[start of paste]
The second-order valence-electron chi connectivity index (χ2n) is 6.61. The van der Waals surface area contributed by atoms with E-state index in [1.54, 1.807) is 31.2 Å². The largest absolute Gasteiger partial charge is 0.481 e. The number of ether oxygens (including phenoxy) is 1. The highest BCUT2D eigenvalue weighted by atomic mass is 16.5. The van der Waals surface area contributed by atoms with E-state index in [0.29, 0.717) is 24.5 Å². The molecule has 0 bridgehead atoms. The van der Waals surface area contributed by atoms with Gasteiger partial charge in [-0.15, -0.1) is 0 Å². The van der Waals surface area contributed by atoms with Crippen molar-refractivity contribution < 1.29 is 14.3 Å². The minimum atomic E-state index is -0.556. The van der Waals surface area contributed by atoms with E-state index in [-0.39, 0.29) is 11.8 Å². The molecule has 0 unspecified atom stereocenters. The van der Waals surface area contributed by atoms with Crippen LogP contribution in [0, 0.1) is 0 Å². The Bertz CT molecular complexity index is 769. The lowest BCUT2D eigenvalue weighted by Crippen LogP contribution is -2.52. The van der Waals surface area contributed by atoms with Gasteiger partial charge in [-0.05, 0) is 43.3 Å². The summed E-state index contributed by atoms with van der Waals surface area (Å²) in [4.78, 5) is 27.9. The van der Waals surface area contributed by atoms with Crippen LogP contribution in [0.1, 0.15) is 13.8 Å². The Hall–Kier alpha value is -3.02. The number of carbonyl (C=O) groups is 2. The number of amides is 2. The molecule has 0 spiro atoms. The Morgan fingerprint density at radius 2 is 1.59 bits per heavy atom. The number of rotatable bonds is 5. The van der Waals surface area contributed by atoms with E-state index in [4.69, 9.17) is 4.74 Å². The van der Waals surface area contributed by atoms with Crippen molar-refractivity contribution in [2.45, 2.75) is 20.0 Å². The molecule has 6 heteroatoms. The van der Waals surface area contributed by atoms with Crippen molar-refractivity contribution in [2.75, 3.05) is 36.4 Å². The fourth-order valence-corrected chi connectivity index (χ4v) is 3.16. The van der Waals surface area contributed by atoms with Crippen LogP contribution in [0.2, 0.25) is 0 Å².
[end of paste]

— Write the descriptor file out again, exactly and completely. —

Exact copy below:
The second-order valence-electron chi connectivity index (χ2n) is 6.61. The van der Waals surface area contributed by atoms with E-state index in [1.54, 1.807) is 31.2 Å². The largest absolute Gasteiger partial charge is 0.481 e. The number of ether oxygens (including phenoxy) is 1. The highest BCUT2D eigenvalue weighted by atomic mass is 16.5. The van der Waals surface area contributed by atoms with E-state index in [0.29, 0.717) is 24.5 Å². The molecule has 0 bridgehead atoms. The van der Waals surface area contributed by atoms with Gasteiger partial charge in [-0.15, -0.1) is 0 Å². The van der Waals surface area contributed by atoms with Crippen molar-refractivity contribution < 1.29 is 14.3 Å². The minimum atomic E-state index is -0.556. The van der Waals surface area contributed by atoms with E-state index in [-0.39, 0.29) is 11.8 Å². The molecule has 0 unspecified atom stereocenters. The van der Waals surface area contributed by atoms with Crippen LogP contribution in [0, 0.1) is 0 Å². The Bertz CT molecular complexity index is 769. The lowest BCUT2D eigenvalue weighted by Crippen LogP contribution is -2.52. The van der Waals surface area contributed by atoms with Gasteiger partial charge in [-0.05, 0) is 43.3 Å². The summed E-state index contributed by atoms with van der Waals surface area (Å²) in [4.78, 5) is 27.9. The van der Waals surface area contributed by atoms with Crippen LogP contribution in [0.1, 0.15) is 13.8 Å². The Hall–Kier alpha value is -3.02. The number of carbonyl (C=O) groups is 2. The number of amides is 2. The molecule has 0 spiro atoms. The Morgan fingerprint density at radius 2 is 1.59 bits per heavy atom. The number of rotatable bonds is 5. The van der Waals surface area contributed by atoms with E-state index in [4.69, 9.17) is 4.74 Å². The van der Waals surface area contributed by atoms with Crippen molar-refractivity contribution in [2.45, 2.75) is 20.0 Å². The molecule has 6 heteroatoms. The van der Waals surface area contributed by atoms with Crippen molar-refractivity contribution in [2.75, 3.05) is 36.4 Å². The fourth-order valence-corrected chi connectivity index (χ4v) is 3.16. The van der Waals surface area contributed by atoms with Crippen LogP contribution in [0.2, 0.25) is 0 Å².